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Prostate Cancer - Crossref

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Last Updated: 24 April 2022

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Clinical and Biochemical Outcomes of High-Risk Prostate Cancer Patients treated with Third Generation Prostate Cryosurgery

Objects: To publish results after modern-day primary prostate cryosurgery in D Amico's high-risk localised prostate cancer patients treated at a large academic center. 730 cases of total gland prostate CS were investigated, with 80 men with high risk disease identifying themselves. Six of the 39 men with BCR had metastatic disease on bone scan; 19 of 34 men with BCR under BCR underwent anti-androgen therapy, 18 of whom had also received neoadjuvant hormonal therapy. Conclusions: Prostate CS is a controversial drug for high-risk patients, and our early research revealed low cancer-specific mortality and morbidity in these high-risk patients, leading to improved biochemical and local control rates for these high-risk patients. These high-risk patients require prostate CS, and we therefore recommend that further investigation of CS for high-risk disease is required.

Source link: https://doi.org/10.6000/1927-7229.2013.02.02.10


Metabolic Alterations, Vascular Disease and Advanced Prostate Cancer: New Players for Metastatic Advanced Prostate Cancer?

Introduction: Epidemiologic studies have attributed a metabolic imbalance in prostate cancer aggressiveness, but no definitive consensus has been reached. Methods: A retrospective review of 66 patients with advanced PCa diagnosis between 2005 and 2009 was carried out. In 25 patients with advanced PCa and bone metastases compared to 41 patients with advanced non-metastatic PCa, we investigated hypertension, hypercholesterolemia, and cardiovascular disease. The results:Hypertension was strongly related to advanced PCa with bone metastases, according to researchers. Hypercholesterolemia was also strongly associated with aggressive metastatic PCa. Metastatic PCa and vascular disease have been shown to have a significant relationship.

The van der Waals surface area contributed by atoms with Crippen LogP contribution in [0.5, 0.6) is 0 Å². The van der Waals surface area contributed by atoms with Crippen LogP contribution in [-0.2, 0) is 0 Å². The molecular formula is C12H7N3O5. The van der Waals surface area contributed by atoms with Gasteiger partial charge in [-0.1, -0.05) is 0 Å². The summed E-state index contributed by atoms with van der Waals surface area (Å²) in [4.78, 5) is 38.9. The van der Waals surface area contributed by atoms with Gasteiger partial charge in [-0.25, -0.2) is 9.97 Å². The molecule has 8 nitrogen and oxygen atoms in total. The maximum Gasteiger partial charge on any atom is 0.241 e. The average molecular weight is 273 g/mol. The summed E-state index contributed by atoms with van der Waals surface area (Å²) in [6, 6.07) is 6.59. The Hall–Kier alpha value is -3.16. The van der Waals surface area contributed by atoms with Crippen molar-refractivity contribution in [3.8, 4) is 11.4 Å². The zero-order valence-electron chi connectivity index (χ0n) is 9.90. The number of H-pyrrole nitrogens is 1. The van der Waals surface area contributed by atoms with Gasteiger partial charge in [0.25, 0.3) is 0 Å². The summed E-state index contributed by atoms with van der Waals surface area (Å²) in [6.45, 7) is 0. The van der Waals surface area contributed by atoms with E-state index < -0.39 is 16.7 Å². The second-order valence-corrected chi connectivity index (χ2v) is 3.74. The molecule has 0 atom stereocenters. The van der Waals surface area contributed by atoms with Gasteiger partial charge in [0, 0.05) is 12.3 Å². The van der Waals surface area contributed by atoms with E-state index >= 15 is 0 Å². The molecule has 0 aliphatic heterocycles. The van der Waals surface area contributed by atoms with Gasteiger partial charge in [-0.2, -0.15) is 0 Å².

Source link: https://doi.org/10.6000/1927-7229.2014.03.01.5


Prostate Cancer Treatment on the Basis of an Individual Risk Profile; Can we Reduce Overtreatment?

Prostate cancer is the most common cancer in male populations with an incidence rate of 93 per 100. 000 men in Europe, and the sixth leading cause of cancer-related deaths in men. Because of advancement in diagnosis and/or widespread screening techniques, prostate cancer mortality rates have been reduced. However, in clinical practice, men with a potentially lethal disease-threatening cancer are often treated specifically, resulting in unnecessary suffering from severe side effects coinciding with active treatment. For patients with low-risk PCa, the actual diagnosis could be postponed or even skipped, and second, radical therapy could be postponed or entirely avoided. A prostate cancer nomogram has been created to help identify the presence of a prostate cancer nomogram. These multivariate prediction tools can be of help in avoiding unnecessary biopsies, reducing overdiagnosis, or identifying potentially indolent prostate cancer following diagnosis, and consequently adjust the treatment regimen.

Source link: https://doi.org/10.6000/1927-7229.2013.02.01.2